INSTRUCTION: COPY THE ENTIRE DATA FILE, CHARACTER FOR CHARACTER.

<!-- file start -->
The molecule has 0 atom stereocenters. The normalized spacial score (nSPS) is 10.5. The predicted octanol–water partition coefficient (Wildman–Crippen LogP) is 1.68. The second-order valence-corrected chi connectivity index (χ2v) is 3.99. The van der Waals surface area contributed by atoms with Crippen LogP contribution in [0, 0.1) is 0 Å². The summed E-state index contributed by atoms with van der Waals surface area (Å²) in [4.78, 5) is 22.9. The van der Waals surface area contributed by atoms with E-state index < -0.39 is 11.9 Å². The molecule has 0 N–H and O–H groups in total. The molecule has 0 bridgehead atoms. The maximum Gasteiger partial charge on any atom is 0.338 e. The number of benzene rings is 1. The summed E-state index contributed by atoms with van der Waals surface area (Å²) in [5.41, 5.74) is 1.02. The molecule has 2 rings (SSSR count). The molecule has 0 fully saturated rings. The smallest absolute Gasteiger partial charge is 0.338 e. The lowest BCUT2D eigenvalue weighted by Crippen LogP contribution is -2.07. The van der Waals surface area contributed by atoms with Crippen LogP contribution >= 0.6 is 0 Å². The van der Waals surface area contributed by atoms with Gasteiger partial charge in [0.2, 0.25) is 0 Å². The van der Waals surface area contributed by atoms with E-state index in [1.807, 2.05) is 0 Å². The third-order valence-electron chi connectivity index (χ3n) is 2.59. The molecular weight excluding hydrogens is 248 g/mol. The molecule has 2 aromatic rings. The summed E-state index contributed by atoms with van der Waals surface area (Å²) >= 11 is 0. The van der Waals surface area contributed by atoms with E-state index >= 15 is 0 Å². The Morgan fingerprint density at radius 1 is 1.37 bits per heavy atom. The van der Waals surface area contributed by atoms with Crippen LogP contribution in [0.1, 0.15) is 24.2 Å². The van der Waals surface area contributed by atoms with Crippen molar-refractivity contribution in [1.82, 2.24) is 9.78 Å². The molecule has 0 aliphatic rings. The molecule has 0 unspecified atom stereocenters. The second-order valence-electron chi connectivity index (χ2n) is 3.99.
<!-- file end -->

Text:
The molecule has 0 atom stereocenters. The normalized spacial score (nSPS) is 10.5. The predicted octanol–water partition coefficient (Wildman–Crippen LogP) is 1.68. The second-order valence-corrected chi connectivity index (χ2v) is 3.99. The van der Waals surface area contributed by atoms with Crippen LogP contribution in [0, 0.1) is 0 Å². The summed E-state index contributed by atoms with van der Waals surface area (Å²) in [4.78, 5) is 22.9. The van der Waals surface area contributed by atoms with E-state index < -0.39 is 11.9 Å². The molecule has 0 N–H and O–H groups in total. The molecule has 0 bridgehead atoms. The maximum Gasteiger partial charge on any atom is 0.338 e. The number of benzene rings is 1. The summed E-state index contributed by atoms with van der Waals surface area (Å²) in [5.41, 5.74) is 1.02. The molecule has 2 rings (SSSR count). The molecule has 0 fully saturated rings. The smallest absolute Gasteiger partial charge is 0.338 e. The lowest BCUT2D eigenvalue weighted by Crippen LogP contribution is -2.07. The van der Waals surface area contributed by atoms with Crippen LogP contribution >= 0.6 is 0 Å². The van der Waals surface area contributed by atoms with Gasteiger partial charge in [0.2, 0.25) is 0 Å². The van der Waals surface area contributed by atoms with E-state index in [1.807, 2.05) is 0 Å². The third-order valence-electron chi connectivity index (χ3n) is 2.59. The molecular weight excluding hydrogens is 248 g/mol. The molecule has 2 aromatic rings. The summed E-state index contributed by atoms with van der Waals surface area (Å²) >= 11 is 0. The van der Waals surface area contributed by atoms with E-state index >= 15 is 0 Å². The Morgan fingerprint density at radius 1 is 1.37 bits per heavy atom. The van der Waals surface area contributed by atoms with Crippen LogP contribution in [0.1, 0.15) is 24.2 Å². The van der Waals surface area contributed by atoms with Crippen molar-refractivity contribution in [1.82, 2.24) is 9.78 Å². The molecule has 0 aliphatic rings. The molecule has 0 unspecified atom stereocenters. The second-order valence-electron chi connectivity index (χ2n) is 3.99.